Posted by Victoria S Dennis on March 05, 2006
In Reply to: "flat out" posted by R. Berg on March 04, 2006
: : : : strange that the writer of the page would use the term "flat out" when discribing "balls to the wall" yet leave us with no explanation for "flat out".
: : : I've removed that page now, as I can't substantiate that origin. Flat out just means, "as fast as (or with as much effort as) you can go".
: : I think it is a metaphor from a horse going at full gallop. The legs stretch out in front and behind at each pace, and the animal as a whole looks flatter and closer to the ground than when it is going at a gentle speed.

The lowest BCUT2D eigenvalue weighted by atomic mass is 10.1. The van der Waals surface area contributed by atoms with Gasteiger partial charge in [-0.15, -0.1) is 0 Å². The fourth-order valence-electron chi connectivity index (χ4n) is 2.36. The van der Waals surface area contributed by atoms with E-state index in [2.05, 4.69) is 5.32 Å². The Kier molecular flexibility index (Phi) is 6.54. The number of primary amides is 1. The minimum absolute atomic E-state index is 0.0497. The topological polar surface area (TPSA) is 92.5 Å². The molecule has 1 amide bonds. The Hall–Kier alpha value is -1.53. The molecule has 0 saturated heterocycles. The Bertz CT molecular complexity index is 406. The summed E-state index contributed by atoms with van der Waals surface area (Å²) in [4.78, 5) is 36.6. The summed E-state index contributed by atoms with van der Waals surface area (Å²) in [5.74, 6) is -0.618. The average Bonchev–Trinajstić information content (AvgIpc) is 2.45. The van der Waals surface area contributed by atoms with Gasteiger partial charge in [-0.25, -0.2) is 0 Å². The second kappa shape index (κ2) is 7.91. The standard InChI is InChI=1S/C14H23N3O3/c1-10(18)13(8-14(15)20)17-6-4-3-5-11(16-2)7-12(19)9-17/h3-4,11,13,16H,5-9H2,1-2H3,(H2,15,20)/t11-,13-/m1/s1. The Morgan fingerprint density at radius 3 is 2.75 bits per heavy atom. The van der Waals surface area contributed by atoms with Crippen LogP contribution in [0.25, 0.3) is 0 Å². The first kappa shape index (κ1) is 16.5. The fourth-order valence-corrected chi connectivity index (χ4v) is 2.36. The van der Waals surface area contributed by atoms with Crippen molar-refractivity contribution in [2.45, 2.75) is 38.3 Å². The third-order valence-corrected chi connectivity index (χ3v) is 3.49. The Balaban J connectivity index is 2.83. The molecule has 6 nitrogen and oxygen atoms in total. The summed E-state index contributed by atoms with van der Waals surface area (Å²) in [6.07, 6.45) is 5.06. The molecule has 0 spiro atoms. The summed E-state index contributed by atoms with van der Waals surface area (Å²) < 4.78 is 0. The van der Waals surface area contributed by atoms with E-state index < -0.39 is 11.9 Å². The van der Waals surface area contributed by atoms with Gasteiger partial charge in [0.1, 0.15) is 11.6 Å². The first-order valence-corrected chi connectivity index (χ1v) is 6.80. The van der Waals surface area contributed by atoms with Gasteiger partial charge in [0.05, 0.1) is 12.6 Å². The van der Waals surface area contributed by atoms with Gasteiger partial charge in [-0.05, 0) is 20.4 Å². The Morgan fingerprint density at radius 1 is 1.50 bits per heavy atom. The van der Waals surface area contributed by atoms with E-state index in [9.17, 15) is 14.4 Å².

: Merry-go-round horses, yes, but not real horses. Eadweard Muybridge's photos showed that one foot is always on the ground. The phrase may nevertheless have originated that way. People *thought* a horse was airborne between steps.
I didn't mean to say that its legs all stretch out at once, only that they do reach further with each pace than at slower speeds. Similarly, the horse's body is not actually lower to the ground, it just appears to be so. (VSD)